Many of our state run deaf advocacy bodies are unfunded. State disability advocacy bodies have huge waiting lists because they cannot support all the people that need advocacy. What are Deaf Australia or Deafness Forum doing to work together to build capacity of our State based advocacy. Just yesterday a Deaf person contacted me because they had been denied interpreting by a large public hospital, allegedly because the hospital said that it could not afford it. They asked me, presumably at the hospital waiting room, if I knew what part of the “Disability Act” compels public hospitals to provide interpreting – There is a readily available policy in South Australia, available on the internet, that outlines the responsibilities of hospitals in this regard. I emailed them the link to it. The bit that Deaf people need is on page four of this booklet if you ever need it –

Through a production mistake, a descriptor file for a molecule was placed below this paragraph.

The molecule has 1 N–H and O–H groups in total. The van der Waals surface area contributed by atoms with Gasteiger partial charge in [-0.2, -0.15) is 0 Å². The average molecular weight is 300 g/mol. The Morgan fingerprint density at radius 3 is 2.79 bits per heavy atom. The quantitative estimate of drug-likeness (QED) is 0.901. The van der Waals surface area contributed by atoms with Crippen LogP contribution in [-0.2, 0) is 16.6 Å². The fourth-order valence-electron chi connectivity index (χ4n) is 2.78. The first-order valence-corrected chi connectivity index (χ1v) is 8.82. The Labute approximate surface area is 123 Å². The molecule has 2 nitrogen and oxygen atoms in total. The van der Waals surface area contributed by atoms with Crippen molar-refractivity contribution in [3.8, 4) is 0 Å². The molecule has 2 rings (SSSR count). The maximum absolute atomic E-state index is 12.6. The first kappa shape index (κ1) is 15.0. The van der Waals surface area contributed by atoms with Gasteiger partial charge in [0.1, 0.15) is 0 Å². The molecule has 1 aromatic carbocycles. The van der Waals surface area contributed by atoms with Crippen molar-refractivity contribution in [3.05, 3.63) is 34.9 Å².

https://www.sahealth.sa.gov.au/wps/wcm/connect/38291aa9-cdce-44ff-8d2c-79504413950a/Directive_Equity_of_Access_to_Health_Care_Incorporating_Interpreting_and_Translating_Requirements.+V1.1.15.05.2020.pdf?MOD=AJPERES&CACHEID=ROOTWORKSPACE-38291aa9-cdce-44ff-8d2c-79504413950a-ny0-WqV

Who is helping the States? Why am I doing this work when funded organisations should be doing it? Where are the partnerships and campaIgns to address all of these issues? What are our orgs all doing together to raise and tackle these crucial issues. ( Please don’t tell me you are on 31 committees and attended 5 billion meetings last year, Ive heard it all before!)

So these are some of the things that I think need to be tackled and addressed. Possibly they already are and we don’t know about them. I looked at one organisations website and I could not even work out what they were doing, what coherent strategy they have, what they were wanting to achieve or even what their staff do. If you are working on these issues COMMUNICATE it to us! Get the community behind you! And most importantly – join forces and work together – FFS!!

That is all!